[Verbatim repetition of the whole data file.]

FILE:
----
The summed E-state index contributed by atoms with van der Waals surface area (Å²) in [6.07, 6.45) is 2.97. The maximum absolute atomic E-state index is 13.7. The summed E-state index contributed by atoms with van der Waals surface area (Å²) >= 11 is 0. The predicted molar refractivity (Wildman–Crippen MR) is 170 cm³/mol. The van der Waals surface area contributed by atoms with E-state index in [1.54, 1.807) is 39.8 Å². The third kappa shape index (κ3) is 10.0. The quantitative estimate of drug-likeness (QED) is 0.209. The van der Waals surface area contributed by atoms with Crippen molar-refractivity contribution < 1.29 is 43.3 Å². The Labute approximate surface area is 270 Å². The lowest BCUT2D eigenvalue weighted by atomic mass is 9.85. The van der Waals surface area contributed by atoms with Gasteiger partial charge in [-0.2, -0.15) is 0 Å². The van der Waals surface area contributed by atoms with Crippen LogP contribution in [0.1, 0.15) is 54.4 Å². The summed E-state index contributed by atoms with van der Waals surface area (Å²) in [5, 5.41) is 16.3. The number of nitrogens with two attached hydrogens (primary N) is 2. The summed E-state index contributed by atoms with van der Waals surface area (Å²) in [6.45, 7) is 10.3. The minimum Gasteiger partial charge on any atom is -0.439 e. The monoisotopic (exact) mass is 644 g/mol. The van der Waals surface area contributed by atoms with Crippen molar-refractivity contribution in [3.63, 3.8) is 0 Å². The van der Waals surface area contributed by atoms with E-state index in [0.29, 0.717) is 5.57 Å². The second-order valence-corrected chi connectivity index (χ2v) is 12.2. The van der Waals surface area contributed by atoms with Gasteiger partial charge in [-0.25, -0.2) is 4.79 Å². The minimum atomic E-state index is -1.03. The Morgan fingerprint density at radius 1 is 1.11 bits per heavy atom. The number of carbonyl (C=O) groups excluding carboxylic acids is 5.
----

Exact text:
The summed E-state index contributed by atoms with van der Waals surface area (Å²) in [6.07, 6.45) is 2.97. The maximum absolute atomic E-state index is 13.7. The summed E-state index contributed by atoms with van der Waals surface area (Å²) >= 11 is 0. The predicted molar refractivity (Wildman–Crippen MR) is 170 cm³/mol. The van der Waals surface area contributed by atoms with E-state index in [1.54, 1.807) is 39.8 Å². The third kappa shape index (κ3) is 10.0. The quantitative estimate of drug-likeness (QED) is 0.209. The van der Waals surface area contributed by atoms with Crippen molar-refractivity contribution < 1.29 is 43.3 Å². The Labute approximate surface area is 270 Å². The lowest BCUT2D eigenvalue weighted by atomic mass is 9.85. The van der Waals surface area contributed by atoms with Gasteiger partial charge in [-0.2, -0.15) is 0 Å². The van der Waals surface area contributed by atoms with Crippen LogP contribution in [0.1, 0.15) is 54.4 Å². The summed E-state index contributed by atoms with van der Waals surface area (Å²) in [5, 5.41) is 16.3. The number of nitrogens with two attached hydrogens (primary N) is 2. The summed E-state index contributed by atoms with van der Waals surface area (Å²) in [6.45, 7) is 10.3. The minimum Gasteiger partial charge on any atom is -0.439 e. The monoisotopic (exact) mass is 644 g/mol. The van der Waals surface area contributed by atoms with Crippen molar-refractivity contribution in [3.63, 3.8) is 0 Å². The van der Waals surface area contributed by atoms with E-state index in [0.29, 0.717) is 5.57 Å². The second-order valence-corrected chi connectivity index (χ2v) is 12.2. The van der Waals surface area contributed by atoms with Gasteiger partial charge in [-0.25, -0.2) is 4.79 Å². The minimum atomic E-state index is -1.03. The Morgan fingerprint density at radius 1 is 1.11 bits per heavy atom. The number of carbonyl (C=O) groups excluding carboxylic acids is 5.